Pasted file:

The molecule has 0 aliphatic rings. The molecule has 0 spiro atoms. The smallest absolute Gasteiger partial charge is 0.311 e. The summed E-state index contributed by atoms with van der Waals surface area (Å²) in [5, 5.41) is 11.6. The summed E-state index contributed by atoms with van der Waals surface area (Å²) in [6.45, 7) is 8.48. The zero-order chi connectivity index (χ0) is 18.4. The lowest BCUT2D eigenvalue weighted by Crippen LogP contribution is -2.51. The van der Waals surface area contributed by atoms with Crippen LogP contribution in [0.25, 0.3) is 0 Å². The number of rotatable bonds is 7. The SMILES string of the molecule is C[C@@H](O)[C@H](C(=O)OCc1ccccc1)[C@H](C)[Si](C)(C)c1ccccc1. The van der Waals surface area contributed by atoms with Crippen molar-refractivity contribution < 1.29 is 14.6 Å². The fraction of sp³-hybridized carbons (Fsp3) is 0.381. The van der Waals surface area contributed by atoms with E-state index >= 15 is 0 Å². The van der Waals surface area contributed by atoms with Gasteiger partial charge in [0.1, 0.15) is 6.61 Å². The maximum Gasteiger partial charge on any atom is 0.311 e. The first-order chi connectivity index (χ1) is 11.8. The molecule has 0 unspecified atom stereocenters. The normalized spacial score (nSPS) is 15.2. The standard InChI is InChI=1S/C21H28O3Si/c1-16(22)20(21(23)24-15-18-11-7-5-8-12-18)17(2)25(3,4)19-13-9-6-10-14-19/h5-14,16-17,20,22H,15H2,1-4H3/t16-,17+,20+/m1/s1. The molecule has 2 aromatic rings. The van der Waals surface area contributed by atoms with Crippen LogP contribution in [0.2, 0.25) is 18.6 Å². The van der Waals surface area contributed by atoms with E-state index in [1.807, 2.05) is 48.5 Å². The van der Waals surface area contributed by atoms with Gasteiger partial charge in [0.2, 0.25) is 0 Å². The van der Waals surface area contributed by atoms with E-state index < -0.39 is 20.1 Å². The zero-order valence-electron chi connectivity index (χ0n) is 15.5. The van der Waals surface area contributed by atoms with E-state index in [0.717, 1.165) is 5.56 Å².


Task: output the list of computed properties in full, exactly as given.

The molecule has 0 aliphatic rings. The molecule has 0 spiro atoms. The smallest absolute Gasteiger partial charge is 0.311 e. The summed E-state index contributed by atoms with van der Waals surface area (Å²) in [5, 5.41) is 11.6. The summed E-state index contributed by atoms with van der Waals surface area (Å²) in [6.45, 7) is 8.48. The zero-order chi connectivity index (χ0) is 18.4. The lowest BCUT2D eigenvalue weighted by Crippen LogP contribution is -2.51. The van der Waals surface area contributed by atoms with Crippen LogP contribution in [0.25, 0.3) is 0 Å². The number of rotatable bonds is 7. The SMILES string of the molecule is C[C@@H](O)[C@H](C(=O)OCc1ccccc1)[C@H](C)[Si](C)(C)c1ccccc1. The van der Waals surface area contributed by atoms with Crippen molar-refractivity contribution < 1.29 is 14.6 Å². The fraction of sp³-hybridized carbons (Fsp3) is 0.381. The van der Waals surface area contributed by atoms with E-state index >= 15 is 0 Å². The van der Waals surface area contributed by atoms with Gasteiger partial charge in [0.1, 0.15) is 6.61 Å². The maximum Gasteiger partial charge on any atom is 0.311 e. The first-order chi connectivity index (χ1) is 11.8. The molecule has 0 unspecified atom stereocenters. The normalized spacial score (nSPS) is 15.2. The standard InChI is InChI=1S/C21H28O3Si/c1-16(22)20(21(23)24-15-18-11-7-5-8-12-18)17(2)25(3,4)19-13-9-6-10-14-19/h5-14,16-17,20,22H,15H2,1-4H3/t16-,17+,20+/m1/s1. The molecule has 2 aromatic rings. The van der Waals surface area contributed by atoms with Crippen LogP contribution in [0.2, 0.25) is 18.6 Å². The van der Waals surface area contributed by atoms with E-state index in [1.807, 2.05) is 48.5 Å². The van der Waals surface area contributed by atoms with Gasteiger partial charge in [0.2, 0.25) is 0 Å². The van der Waals surface area contributed by atoms with E-state index < -0.39 is 20.1 Å². The zero-order valence-electron chi connectivity index (χ0n) is 15.5. The van der Waals surface area contributed by atoms with E-state index in [0.717, 1.165) is 5.56 Å².